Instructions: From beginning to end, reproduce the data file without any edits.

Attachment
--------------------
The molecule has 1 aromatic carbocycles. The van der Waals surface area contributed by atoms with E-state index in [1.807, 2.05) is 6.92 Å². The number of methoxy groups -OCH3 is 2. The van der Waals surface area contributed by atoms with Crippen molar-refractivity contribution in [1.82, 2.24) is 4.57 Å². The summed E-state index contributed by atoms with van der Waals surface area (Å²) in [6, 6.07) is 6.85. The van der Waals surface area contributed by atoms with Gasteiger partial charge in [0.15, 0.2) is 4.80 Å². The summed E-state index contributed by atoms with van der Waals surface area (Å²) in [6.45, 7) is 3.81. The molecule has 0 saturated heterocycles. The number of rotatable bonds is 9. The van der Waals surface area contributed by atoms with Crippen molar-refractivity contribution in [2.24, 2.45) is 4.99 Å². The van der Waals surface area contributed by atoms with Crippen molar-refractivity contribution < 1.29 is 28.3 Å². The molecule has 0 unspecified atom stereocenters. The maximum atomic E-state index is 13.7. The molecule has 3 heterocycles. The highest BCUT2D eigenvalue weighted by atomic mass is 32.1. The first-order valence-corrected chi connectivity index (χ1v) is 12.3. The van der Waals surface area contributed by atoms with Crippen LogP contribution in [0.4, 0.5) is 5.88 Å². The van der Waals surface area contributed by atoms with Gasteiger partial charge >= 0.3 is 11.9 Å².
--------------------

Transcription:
The molecule has 1 aromatic carbocycles. The van der Waals surface area contributed by atoms with E-state index in [1.807, 2.05) is 6.92 Å². The number of methoxy groups -OCH3 is 2. The van der Waals surface area contributed by atoms with Crippen molar-refractivity contribution in [1.82, 2.24) is 4.57 Å². The summed E-state index contributed by atoms with van der Waals surface area (Å²) in [6, 6.07) is 6.85. The van der Waals surface area contributed by atoms with Gasteiger partial charge in [0.15, 0.2) is 4.80 Å². The summed E-state index contributed by atoms with van der Waals surface area (Å²) in [6.45, 7) is 3.81. The molecule has 0 saturated heterocycles. The number of rotatable bonds is 9. The van der Waals surface area contributed by atoms with Crippen molar-refractivity contribution in [2.24, 2.45) is 4.99 Å². The van der Waals surface area contributed by atoms with Crippen molar-refractivity contribution < 1.29 is 28.3 Å². The molecule has 0 unspecified atom stereocenters. The maximum atomic E-state index is 13.7. The molecule has 3 heterocycles. The highest BCUT2D eigenvalue weighted by atomic mass is 32.1. The first-order valence-corrected chi connectivity index (χ1v) is 12.3. The van der Waals surface area contributed by atoms with Crippen LogP contribution in [0.4, 0.5) is 5.88 Å². The van der Waals surface area contributed by atoms with Gasteiger partial charge >= 0.3 is 11.9 Å².